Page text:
Father sentenced to 18 months for severely injuring infant child

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BY BRUNO MATARAZZO JR.

REPUBLICAN-AMERICAN

NAUGATUCK — A judge sentenced a 40-year-old father to 18 months in prison for injuring his infant child for not drinking from a bottle last year.

Steven Elliott has been held by Naugatuck police on a $1 million bond since his arrest June 14, 2022 and the sentence means he will spend six more months in prison.

In March, Elliott pleaded guilty to one count of risk of injury. He faced a maximum of three years in prison as part of a negotiated plea agreement.

Judge Joseph Schwartz sentenced Elliott on June 23 in Waterbury Superior Court.

Elliott was sentenced to eight years in prison, suspended after 18 months.

Scwhartz issued a standing protective order that Elliott only have supervised contact with his child for the five years of probation.

Elliott apologized during the sentencing and admitted what he had done.

Many members of Elliott’s family spoke in support of Elliott.

Attorney Joseph A. Geremia Jr., the court-appointed guardian ad litem for the child, read a letter written by the mother.

“No amount of years in prison can take away what you did to my son … No matter what is decided today, it cannot undo what has already happened. And I am not even certain that any time served will result in you walking out a better man. There is no guarantee that will happen,” the letter stated.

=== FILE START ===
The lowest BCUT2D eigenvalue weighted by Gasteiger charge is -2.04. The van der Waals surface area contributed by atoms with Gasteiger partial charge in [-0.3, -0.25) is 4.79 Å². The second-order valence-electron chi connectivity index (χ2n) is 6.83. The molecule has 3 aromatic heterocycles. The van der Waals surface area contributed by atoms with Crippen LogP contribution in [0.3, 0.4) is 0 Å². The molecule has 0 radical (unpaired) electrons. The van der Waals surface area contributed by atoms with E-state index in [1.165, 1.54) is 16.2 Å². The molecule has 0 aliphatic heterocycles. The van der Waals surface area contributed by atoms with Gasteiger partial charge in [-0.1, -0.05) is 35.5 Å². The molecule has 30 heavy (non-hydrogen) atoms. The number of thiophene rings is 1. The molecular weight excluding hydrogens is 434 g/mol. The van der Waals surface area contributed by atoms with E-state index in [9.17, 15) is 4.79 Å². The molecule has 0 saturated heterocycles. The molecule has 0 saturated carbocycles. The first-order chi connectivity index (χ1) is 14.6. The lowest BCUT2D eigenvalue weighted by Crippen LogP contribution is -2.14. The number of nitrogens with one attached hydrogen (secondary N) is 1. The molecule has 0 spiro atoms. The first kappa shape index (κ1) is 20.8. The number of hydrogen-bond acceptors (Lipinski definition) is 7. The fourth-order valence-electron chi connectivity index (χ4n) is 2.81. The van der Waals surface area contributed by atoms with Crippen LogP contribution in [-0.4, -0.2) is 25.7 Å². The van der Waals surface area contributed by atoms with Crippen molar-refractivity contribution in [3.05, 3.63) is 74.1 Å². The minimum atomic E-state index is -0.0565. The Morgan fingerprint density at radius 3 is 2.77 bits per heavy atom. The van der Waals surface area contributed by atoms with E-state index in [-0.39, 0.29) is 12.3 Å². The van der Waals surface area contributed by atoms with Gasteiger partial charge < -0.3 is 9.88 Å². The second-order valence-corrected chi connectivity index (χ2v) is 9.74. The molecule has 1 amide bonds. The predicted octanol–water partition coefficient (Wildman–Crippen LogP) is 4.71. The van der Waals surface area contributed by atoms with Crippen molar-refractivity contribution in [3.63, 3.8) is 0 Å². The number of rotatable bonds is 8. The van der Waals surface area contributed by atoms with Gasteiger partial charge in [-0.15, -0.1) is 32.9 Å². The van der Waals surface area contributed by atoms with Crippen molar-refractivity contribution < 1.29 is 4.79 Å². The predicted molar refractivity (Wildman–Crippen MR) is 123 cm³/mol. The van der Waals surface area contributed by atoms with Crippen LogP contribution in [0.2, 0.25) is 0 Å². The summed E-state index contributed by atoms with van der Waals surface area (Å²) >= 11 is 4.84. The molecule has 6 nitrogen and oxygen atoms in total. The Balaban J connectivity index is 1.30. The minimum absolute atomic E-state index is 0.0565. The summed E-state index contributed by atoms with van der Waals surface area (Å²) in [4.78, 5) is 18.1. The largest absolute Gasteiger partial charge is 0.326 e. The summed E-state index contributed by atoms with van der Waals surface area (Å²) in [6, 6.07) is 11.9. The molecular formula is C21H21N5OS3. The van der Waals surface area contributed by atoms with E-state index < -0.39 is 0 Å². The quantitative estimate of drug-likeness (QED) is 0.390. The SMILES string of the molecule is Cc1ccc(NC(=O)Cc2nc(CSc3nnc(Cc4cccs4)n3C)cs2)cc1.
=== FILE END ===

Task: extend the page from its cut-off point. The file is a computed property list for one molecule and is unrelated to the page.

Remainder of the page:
Last year, the new father became angry at his son over not drinking his bottle of formula because the baby was falling asleep, according to prosecutors.

Elliott told police he struck the victim in the head with a bottle of formula about three or four times. Elliott then slammed the back of the child’s head on his knee, according to the police report.

The infant child was transported to Connecticut Children’s Medical Center where he was treated for serious injuries.

Elliott was initially charged with intentional cruelty to a person, risk of injury to child, reckless endangerment first-degree, assault first-degree and disorderly conduct.

The long-term prognosis of the child is unclear.

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